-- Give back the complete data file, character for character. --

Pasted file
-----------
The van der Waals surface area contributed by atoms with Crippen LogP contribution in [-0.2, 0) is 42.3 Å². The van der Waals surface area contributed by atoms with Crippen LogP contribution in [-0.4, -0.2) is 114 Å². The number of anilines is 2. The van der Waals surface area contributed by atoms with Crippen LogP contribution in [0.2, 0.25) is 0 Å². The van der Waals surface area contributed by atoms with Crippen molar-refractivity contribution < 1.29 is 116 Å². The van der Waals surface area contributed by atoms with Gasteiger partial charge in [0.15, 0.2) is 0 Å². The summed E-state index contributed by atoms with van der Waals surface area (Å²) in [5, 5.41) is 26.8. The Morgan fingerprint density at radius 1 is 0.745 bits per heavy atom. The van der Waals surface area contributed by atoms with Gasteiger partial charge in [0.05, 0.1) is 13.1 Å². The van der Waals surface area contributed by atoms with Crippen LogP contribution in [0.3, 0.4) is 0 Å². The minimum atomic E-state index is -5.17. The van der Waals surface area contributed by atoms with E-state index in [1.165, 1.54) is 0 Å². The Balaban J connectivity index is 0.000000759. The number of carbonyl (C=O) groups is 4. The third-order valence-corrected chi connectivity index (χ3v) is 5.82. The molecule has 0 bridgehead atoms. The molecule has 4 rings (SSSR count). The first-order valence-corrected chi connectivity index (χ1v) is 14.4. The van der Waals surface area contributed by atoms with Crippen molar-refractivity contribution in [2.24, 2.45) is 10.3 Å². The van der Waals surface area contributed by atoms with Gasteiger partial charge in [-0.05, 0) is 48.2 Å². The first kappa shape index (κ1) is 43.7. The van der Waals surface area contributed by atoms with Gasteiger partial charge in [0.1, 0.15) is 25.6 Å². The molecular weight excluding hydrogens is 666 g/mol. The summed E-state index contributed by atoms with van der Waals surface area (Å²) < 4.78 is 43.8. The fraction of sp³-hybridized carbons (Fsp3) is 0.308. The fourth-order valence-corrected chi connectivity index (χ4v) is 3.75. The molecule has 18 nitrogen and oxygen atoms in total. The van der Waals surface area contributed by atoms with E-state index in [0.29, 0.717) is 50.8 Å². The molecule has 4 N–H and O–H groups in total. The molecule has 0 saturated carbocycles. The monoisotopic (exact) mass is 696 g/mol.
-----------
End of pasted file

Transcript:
The van der Waals surface area contributed by atoms with Crippen LogP contribution in [-0.2, 0) is 42.3 Å². The van der Waals surface area contributed by atoms with Crippen LogP contribution in [-0.4, -0.2) is 114 Å². The number of anilines is 2. The van der Waals surface area contributed by atoms with Crippen LogP contribution in [0.2, 0.25) is 0 Å². The van der Waals surface area contributed by atoms with Crippen molar-refractivity contribution < 1.29 is 116 Å². The van der Waals surface area contributed by atoms with Gasteiger partial charge in [0.15, 0.2) is 0 Å². The summed E-state index contributed by atoms with van der Waals surface area (Å²) in [5, 5.41) is 26.8. The Morgan fingerprint density at radius 1 is 0.745 bits per heavy atom. The van der Waals surface area contributed by atoms with Gasteiger partial charge in [0.05, 0.1) is 13.1 Å². The van der Waals surface area contributed by atoms with Crippen LogP contribution in [0.3, 0.4) is 0 Å². The minimum atomic E-state index is -5.17. The van der Waals surface area contributed by atoms with E-state index in [1.165, 1.54) is 0 Å². The Balaban J connectivity index is 0.000000759. The number of carbonyl (C=O) groups is 4. The third-order valence-corrected chi connectivity index (χ3v) is 5.82. The molecule has 0 bridgehead atoms. The molecule has 4 rings (SSSR count). The first-order valence-corrected chi connectivity index (χ1v) is 14.4. The van der Waals surface area contributed by atoms with Crippen molar-refractivity contribution in [2.24, 2.45) is 10.3 Å². The van der Waals surface area contributed by atoms with Gasteiger partial charge in [-0.05, 0) is 48.2 Å². The first kappa shape index (κ1) is 43.7. The van der Waals surface area contributed by atoms with Gasteiger partial charge in [0.1, 0.15) is 25.6 Å². The molecular weight excluding hydrogens is 666 g/mol. The summed E-state index contributed by atoms with van der Waals surface area (Å²) < 4.78 is 43.8. The fraction of sp³-hybridized carbons (Fsp3) is 0.308. The fourth-order valence-corrected chi connectivity index (χ4v) is 3.75. The molecule has 18 nitrogen and oxygen atoms in total. The van der Waals surface area contributed by atoms with E-state index in [0.29, 0.717) is 50.8 Å². The molecule has 4 N–H and O–H groups in total. The molecule has 0 saturated carbocycles. The monoisotopic (exact) mass is 696 g/mol.